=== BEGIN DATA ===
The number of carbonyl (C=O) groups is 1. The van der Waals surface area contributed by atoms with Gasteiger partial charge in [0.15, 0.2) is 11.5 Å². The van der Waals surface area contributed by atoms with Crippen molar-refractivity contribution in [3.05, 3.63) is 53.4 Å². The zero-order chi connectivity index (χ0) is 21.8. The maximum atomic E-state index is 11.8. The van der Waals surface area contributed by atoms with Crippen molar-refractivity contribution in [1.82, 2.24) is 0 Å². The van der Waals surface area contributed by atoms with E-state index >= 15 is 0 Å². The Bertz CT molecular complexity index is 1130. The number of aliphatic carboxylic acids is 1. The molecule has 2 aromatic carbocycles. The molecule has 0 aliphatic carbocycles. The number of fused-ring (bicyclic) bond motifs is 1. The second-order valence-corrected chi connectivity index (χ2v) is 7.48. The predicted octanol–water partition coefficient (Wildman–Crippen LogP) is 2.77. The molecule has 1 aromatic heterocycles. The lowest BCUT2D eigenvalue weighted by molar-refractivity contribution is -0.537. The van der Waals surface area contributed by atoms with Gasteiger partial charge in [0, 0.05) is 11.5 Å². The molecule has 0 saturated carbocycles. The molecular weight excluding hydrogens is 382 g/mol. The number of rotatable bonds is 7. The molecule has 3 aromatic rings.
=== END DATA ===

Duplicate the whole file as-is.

The number of carbonyl (C=O) groups is 1. The van der Waals surface area contributed by atoms with Gasteiger partial charge in [0.15, 0.2) is 11.5 Å². The van der Waals surface area contributed by atoms with Crippen molar-refractivity contribution in [3.05, 3.63) is 53.4 Å². The zero-order chi connectivity index (χ0) is 21.8. The maximum atomic E-state index is 11.8. The van der Waals surface area contributed by atoms with Crippen molar-refractivity contribution in [1.82, 2.24) is 0 Å². The van der Waals surface area contributed by atoms with E-state index >= 15 is 0 Å². The Bertz CT molecular complexity index is 1130. The number of aliphatic carboxylic acids is 1. The molecule has 2 aromatic carbocycles. The molecule has 0 aliphatic carbocycles. The number of fused-ring (bicyclic) bond motifs is 1. The second-order valence-corrected chi connectivity index (χ2v) is 7.48. The predicted octanol–water partition coefficient (Wildman–Crippen LogP) is 2.77. The molecule has 1 aromatic heterocycles. The lowest BCUT2D eigenvalue weighted by molar-refractivity contribution is -0.537. The van der Waals surface area contributed by atoms with Gasteiger partial charge in [0, 0.05) is 11.5 Å². The molecule has 0 saturated carbocycles. The molecular weight excluding hydrogens is 382 g/mol. The number of rotatable bonds is 7. The molecule has 3 aromatic rings.